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Passenger plane crossed the Atlantic with used cooking oil for fuel

 

Virgin Atlantic

Virgin Atlantic makes history with first transatlantic flight powered by cooking oil and animal fat


In a groundbreaking feat, a Virgin Atlantic airliner became the first in history to cross the Atlantic using clean and sustainable aviation fuel (SAF). This revolutionary fuel, made from used cooking oil and animal fat residues, marks a significant step towards a greener future for aviation.


Leading the charge was none other than Virgin founder Sir Richard Branson, who was joined onboard by Britain's transport minister Mark Harper and Virgin Atlantic CEO Shai Weiss. This historic flight served as a testament to Virgin's commitment to sustainability and its dedication to pioneering innovative solutions for the aviation industry.


The journey from London Heathrow Airport to New York's JFK was not just about crossing an ocean; it was about pushing boundaries and proving the viability of SAF as a viable alternative to traditional jet fuel. This monumental undertaking was supported by a grant of 1.5 million euros from the British government, enabling Virgin Atlantic to demonstrate the effectiveness of SAF.


Prior to the flight, the Civil Aviation Authority conducted rigorous inspections and ground tests, including running an engine on 100% SAF, ensuring the safety and efficacy of this groundbreaking technology.


But what exactly is SAF? This revolutionary fuel is produced from sustainable raw materials, mimicking the chemical composition of conventional jet fuel. However, unlike its traditional counterpart, SAF boasts a significantly lower carbon footprint over its life cycle.


The cooking oil comparison originates from the diverse range of sustainable materials used to create SAF. These include used cooking oil, non-palm oils, animal and plant fat residues, and even solid waste from homes and businesses, like packaging, paper, textiles, and food waste. Additionally, forest waste and energy crops hold potential as future sources.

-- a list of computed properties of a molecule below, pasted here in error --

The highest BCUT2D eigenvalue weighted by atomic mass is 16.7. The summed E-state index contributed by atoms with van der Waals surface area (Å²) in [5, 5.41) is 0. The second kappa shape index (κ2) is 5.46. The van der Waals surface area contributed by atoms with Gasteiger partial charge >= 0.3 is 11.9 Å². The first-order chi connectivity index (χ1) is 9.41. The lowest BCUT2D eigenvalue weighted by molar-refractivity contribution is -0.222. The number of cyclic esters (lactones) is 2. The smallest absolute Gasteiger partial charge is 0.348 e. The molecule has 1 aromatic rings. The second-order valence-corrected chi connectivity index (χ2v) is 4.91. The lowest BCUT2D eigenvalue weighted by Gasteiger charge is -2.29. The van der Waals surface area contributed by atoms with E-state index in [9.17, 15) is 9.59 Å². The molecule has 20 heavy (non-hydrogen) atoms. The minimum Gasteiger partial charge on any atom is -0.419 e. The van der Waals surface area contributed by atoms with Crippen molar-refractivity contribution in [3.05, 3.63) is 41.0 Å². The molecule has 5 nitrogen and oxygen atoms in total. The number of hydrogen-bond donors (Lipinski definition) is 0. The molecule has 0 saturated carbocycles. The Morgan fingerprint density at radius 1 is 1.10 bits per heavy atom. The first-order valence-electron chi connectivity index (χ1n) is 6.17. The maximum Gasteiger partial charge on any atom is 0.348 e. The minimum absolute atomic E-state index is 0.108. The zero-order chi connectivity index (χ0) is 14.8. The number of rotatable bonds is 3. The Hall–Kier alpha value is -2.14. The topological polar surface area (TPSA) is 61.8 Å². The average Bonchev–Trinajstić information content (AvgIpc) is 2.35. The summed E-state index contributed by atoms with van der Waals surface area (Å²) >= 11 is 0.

The flight's SAF specifically was derived from used cooking oil and leftover animal fat. By utilizing these readily available resources, Virgin Atlantic showcased the potential of SAF to contribute to a more sustainable future.


The environmental benefits of SAF are undeniable. A single return flight between London and San Francisco generates a carbon footprint of nearly 1 tonne CO2e per economy ticket. As the aviation industry is expected to double to over 8 billion passengers by 2050, finding ways to reduce its carbon footprint is crucial.


Fortunately, SAF offers a solution. This clean fuel can be blended with traditional jet fuel at a maximum ratio of 50%, requiring no modifications to existing engines. Additionally, it offers a significant reduction in carbon emissions – up to 80% compared to traditional jet fuel, depending on the specific source and production processes.


Despite its advantages, one major challenge remains: cost. Currently, SAF is more expensive than conventional jet fuel due to limited availability of sustainable raw materials and the ongoing development of production technologies. However, as research and development efforts continue, costs are expected to decrease, making SAF a more accessible and affordable option in the future.


The successful transatlantic flight by Virgin Atlantic marks a momentous occasion in the aviation industry. It serves as a powerful symbol of progress towards a cleaner, more sustainable future and paves the way for widespread adoption of SAF. With continued innovation and collaboration, the sky's the limit for this groundbreaking technology.

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